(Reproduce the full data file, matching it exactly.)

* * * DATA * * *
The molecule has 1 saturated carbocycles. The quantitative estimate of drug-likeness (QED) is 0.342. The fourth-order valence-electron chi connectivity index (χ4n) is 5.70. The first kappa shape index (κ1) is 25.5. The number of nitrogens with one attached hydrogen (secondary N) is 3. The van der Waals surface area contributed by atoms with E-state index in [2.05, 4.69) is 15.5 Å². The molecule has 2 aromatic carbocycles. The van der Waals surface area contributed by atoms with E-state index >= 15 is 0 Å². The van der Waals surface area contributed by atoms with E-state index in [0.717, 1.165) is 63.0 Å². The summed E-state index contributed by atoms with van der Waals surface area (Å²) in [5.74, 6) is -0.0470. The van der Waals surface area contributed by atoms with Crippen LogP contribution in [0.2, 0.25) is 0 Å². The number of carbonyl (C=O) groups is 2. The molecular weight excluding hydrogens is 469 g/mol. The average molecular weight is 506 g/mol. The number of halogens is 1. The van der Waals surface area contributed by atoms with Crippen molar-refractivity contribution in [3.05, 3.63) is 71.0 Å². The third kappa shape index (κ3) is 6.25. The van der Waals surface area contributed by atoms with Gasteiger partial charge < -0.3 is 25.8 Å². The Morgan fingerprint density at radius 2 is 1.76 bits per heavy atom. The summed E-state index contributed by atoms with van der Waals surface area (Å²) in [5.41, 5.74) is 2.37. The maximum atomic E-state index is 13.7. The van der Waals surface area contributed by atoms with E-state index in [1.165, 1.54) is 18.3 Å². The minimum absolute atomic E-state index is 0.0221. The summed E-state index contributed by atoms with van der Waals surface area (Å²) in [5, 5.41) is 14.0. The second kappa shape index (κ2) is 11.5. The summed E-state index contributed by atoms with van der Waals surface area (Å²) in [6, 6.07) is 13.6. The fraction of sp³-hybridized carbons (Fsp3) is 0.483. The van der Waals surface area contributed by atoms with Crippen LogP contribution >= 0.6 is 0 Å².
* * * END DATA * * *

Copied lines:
The molecule has 1 saturated carbocycles. The quantitative estimate of drug-likeness (QED) is 0.342. The fourth-order valence-electron chi connectivity index (χ4n) is 5.70. The first kappa shape index (κ1) is 25.5. The number of nitrogens with one attached hydrogen (secondary N) is 3. The van der Waals surface area contributed by atoms with E-state index in [2.05, 4.69) is 15.5 Å². The molecule has 2 aromatic carbocycles. The van der Waals surface area contributed by atoms with E-state index >= 15 is 0 Å². The van der Waals surface area contributed by atoms with E-state index in [0.717, 1.165) is 63.0 Å². The summed E-state index contributed by atoms with van der Waals surface area (Å²) in [5.74, 6) is -0.0470. The van der Waals surface area contributed by atoms with Crippen LogP contribution in [0.2, 0.25) is 0 Å². The number of carbonyl (C=O) groups is 2. The molecular weight excluding hydrogens is 469 g/mol. The average molecular weight is 506 g/mol. The number of halogens is 1. The van der Waals surface area contributed by atoms with Crippen molar-refractivity contribution in [3.05, 3.63) is 71.0 Å². The third kappa shape index (κ3) is 6.25. The van der Waals surface area contributed by atoms with Gasteiger partial charge < -0.3 is 25.8 Å². The Morgan fingerprint density at radius 2 is 1.76 bits per heavy atom. The summed E-state index contributed by atoms with van der Waals surface area (Å²) in [5.41, 5.74) is 2.37. The maximum atomic E-state index is 13.7. The van der Waals surface area contributed by atoms with E-state index in [1.165, 1.54) is 18.3 Å². The minimum absolute atomic E-state index is 0.0221. The summed E-state index contributed by atoms with van der Waals surface area (Å²) in [5, 5.41) is 14.0. The second kappa shape index (κ2) is 11.5. The summed E-state index contributed by atoms with van der Waals surface area (Å²) in [6, 6.07) is 13.6. The fraction of sp³-hybridized carbons (Fsp3) is 0.483. The van der Waals surface area contributed by atoms with Crippen LogP contribution >= 0.6 is 0 Å².